BMW have decided we need another X model to join the ranks of the X1, X3, X4, X5 and X6. I have to admit, when I saw the photos for the X2 before it was launched, I didn’t like it. Something about it didn’t get me going.
Part of this was a feeling of ‘X Overload’. Do we really need yet another X model?
The X2 is built on the X1 chassis, but simply with a different body shape, and designed to be a more sporty drive. Could it be its own model and stand apart from the X1 and X3?
BMW New Zealand sent us a mid-spec sDrive20i to find out.
If you’re in an X2 frame of mind, you get three models to choose from; the base sDrive18i at $60,900 (FWD), the sDrive20i at $70,900 (FWD) and the all-wheel-drive XDrive20i at $73,900.
The base model runs a 1.5-litre, three-cylinder turbo motor putting out 100kW of power and 220Nm of torque. For a three-cylinder motor, that’s a lot of torque.
Both the sDrive20i and the xDrive20i have a 2.0-litre, four-cylinder twin-scroll turbo motor, which manages a healthy 141kW of power and 280Nm of torque.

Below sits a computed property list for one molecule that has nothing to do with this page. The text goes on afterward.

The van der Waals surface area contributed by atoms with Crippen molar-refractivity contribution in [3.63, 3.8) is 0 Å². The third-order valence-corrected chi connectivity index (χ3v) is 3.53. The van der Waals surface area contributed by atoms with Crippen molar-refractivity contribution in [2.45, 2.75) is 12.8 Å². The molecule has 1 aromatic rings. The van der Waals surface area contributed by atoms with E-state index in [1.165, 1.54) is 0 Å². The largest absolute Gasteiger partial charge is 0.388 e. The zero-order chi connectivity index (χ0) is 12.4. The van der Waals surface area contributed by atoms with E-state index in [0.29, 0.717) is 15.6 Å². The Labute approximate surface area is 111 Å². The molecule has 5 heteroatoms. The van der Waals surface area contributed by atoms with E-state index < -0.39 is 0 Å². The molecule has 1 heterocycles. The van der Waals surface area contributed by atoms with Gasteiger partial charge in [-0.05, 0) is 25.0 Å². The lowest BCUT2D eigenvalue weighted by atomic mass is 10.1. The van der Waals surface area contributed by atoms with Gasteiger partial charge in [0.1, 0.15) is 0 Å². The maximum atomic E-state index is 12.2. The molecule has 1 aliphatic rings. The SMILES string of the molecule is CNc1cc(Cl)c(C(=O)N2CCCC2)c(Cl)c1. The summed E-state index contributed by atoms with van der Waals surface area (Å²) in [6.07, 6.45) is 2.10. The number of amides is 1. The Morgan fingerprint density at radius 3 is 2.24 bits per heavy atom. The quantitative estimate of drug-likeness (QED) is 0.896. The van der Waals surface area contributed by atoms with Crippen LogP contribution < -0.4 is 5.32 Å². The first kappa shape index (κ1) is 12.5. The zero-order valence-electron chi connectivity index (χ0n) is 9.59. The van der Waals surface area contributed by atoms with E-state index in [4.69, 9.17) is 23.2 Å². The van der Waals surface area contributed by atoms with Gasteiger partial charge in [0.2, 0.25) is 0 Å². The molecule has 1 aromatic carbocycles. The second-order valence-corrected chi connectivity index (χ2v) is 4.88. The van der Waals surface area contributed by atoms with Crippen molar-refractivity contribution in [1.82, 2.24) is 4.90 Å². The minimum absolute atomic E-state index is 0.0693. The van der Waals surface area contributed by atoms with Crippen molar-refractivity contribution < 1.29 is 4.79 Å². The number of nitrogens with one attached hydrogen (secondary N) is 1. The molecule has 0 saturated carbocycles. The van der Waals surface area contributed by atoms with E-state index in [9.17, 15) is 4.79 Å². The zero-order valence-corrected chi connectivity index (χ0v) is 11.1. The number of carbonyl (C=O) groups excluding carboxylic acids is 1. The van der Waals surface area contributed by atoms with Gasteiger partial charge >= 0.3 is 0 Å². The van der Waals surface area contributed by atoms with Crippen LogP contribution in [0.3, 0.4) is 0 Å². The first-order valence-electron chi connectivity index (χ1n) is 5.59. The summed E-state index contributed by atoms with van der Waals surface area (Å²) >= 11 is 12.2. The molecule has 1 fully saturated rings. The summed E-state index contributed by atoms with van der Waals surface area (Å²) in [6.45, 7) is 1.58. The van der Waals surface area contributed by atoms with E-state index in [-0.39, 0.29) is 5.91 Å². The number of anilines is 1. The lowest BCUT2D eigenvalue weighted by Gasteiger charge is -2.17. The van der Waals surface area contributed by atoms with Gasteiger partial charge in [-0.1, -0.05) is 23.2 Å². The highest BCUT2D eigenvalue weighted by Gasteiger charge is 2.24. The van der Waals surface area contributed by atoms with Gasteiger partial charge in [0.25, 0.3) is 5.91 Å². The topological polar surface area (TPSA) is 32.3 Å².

The FWD models run a 7-speed automatic transmission, while the AWD model has an 8-speed.
For the base model’s money, you’ll get 18” alloy wheels, LED headlights with cornering lights, SatNav, Parking Assistant with rear-view camera, an electric tailgate, Driving Assistant, keyless entry and start, auto-parking electric mirrors, LED fog lights, auto wipers and lights, LED rear lights, lane departure warning, parking sensors, a 6.5” central display, ‘ConnectedDrive’ (Concierge Services, BMW Connected+, Intelligent Emergency Call, Real Time Traffic Information, Remote Services and TeleServices), 2-zone climate AC, and Sensatec upholstery.
Other than the bigger motor, the sDrive20i adds 19” alloys, Driving Assistant Plus with active cruise control, the M Sport X package, and heated front sports seats, and Alcantara trim.
Obviously for the extra $3,000, the xDrive20i gets AWD and a change to an 8-speed automatic.